Tubman Talks: “From Padrinhos to Patrões: the Legacy of Slavery and Power Relations in the Affective Life of Contemporary Brazilian Subjects”

Dr. Félix Ayoh’OMIDIRE will present a paper entitled, “From Padrinhos to Patrões: the Legacy of Slavery and Power Relations in the Affective Life of Contemporary Brazilian Subjects” on Thursday April 7 2016 at the Harriet Tubman Institute from 2:30-4:00


IMG_20160221_162259Slavery as an institution with its rigid power relations codes has deeply shaped the affective lives of all its actors, both slaves and masters alike, as amply demonstrated by Brazilian cultural anthropologist and theorist, Gilberto Freyre, in his classic Casa Grande e Senzala (1936). According to the Brazilian official discourse which sustained the myth of Racial Democracy, the brand of slavery that was operated in Brazil from the early 16th century to mid-1888 was characterized by a rather humane face that was supposedly absent in other slave societies, especially the North-American model. This purportedly attenuated the pains of slavery and power relations through some affective codes and praxis between the enslaved population and their white masters, setting the stage for a color and race relation characterized by mestiçagem and racial cordiality. A major instrument of such a process was the mechanisms of apadrinhamento of slave families by the senhores de escravos which supposedly guaranteed some protection for the enslaved and shielded them from the excesses of power abuse thereby building the foundation for the constitution of post-Emancipation Brazilian citizenry status and prospects for Afro-Brazilian subjects. The present paper intends to problematize and discuss the theory and praxis of apadrinhamento and its effects on the construction of affective relations between contemporary Brazilian citizens, blacks and whites alike, by analyzing two films – Domésticas, o filme (2001) and Casamento de Louise (2001).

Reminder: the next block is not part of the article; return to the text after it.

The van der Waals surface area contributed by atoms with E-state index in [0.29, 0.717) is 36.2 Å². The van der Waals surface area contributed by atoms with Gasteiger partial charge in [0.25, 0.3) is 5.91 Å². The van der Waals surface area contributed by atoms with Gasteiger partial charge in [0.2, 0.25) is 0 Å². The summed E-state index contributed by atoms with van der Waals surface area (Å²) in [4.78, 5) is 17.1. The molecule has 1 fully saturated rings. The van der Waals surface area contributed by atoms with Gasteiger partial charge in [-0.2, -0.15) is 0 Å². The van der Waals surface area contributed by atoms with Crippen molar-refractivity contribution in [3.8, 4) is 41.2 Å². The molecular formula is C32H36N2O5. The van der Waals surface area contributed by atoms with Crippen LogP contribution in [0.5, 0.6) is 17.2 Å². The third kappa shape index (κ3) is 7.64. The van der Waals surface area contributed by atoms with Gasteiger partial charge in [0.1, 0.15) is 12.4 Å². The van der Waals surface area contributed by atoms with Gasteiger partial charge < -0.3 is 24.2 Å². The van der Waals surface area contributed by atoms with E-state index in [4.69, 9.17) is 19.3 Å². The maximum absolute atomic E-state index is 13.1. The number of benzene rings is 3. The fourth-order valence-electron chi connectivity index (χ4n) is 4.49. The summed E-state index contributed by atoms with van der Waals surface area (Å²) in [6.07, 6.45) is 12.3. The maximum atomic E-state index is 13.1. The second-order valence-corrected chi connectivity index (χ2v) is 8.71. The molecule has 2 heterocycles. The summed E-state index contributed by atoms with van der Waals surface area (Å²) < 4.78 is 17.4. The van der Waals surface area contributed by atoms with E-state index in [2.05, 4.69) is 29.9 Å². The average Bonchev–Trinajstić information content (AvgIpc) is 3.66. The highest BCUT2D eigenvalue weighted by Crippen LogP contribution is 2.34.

Félix Ayoh’OMIDIRE (Ph.D) teaches Afro-Brazilian and Latin American literary, cultural and ethnic studies at the Obafemi Awolowo University, Ile-Ife, Nigeria. From 2002 to 2006 he was an Exchange Professor of Yoruba at the Federal University of Bahia, Salvador-BA, Brazil, Félix Ayoh’OMIDIRE has held many scholarships and fellowship awards in different international institutions: he was a scholar of the Instituto Camões, Portugal (1997-1998); a CAPES – Brazilian Government Scholar (2002-2006), an AIF (Agence Intergouvernmentale de la Francophonie) scholar (2001), a DAAD (German Academic Exchange) Fellow (2009, 2015-2016) and a recipient of the Georg Forster Fellowship for Experienced Researchers from the prestigious Alexander von Humboldt Foundation, Germany (2011-2012, 2016).  His research areas cover Brazilian and Latin-American literatures, music and films, as well as Yoruba Diaspora Studies in different Latin American and Caribbean societies – Cuba, Brazil, Trinidad and Tobago, Colombia, Venezuela, Puerto Rico, Haiti, Santo Domingo, etc. Apart from articles published in different reputable journals in places like Brazil, Nigeria, Austria, Cuba, Benin, South Africa, France, Austria, Argentina, Tanzania and the U.S.A. Félix Ayoh’OMIDIRE has authored seven books and co-edited 2 journals and a book in Nigeria and Brazil.

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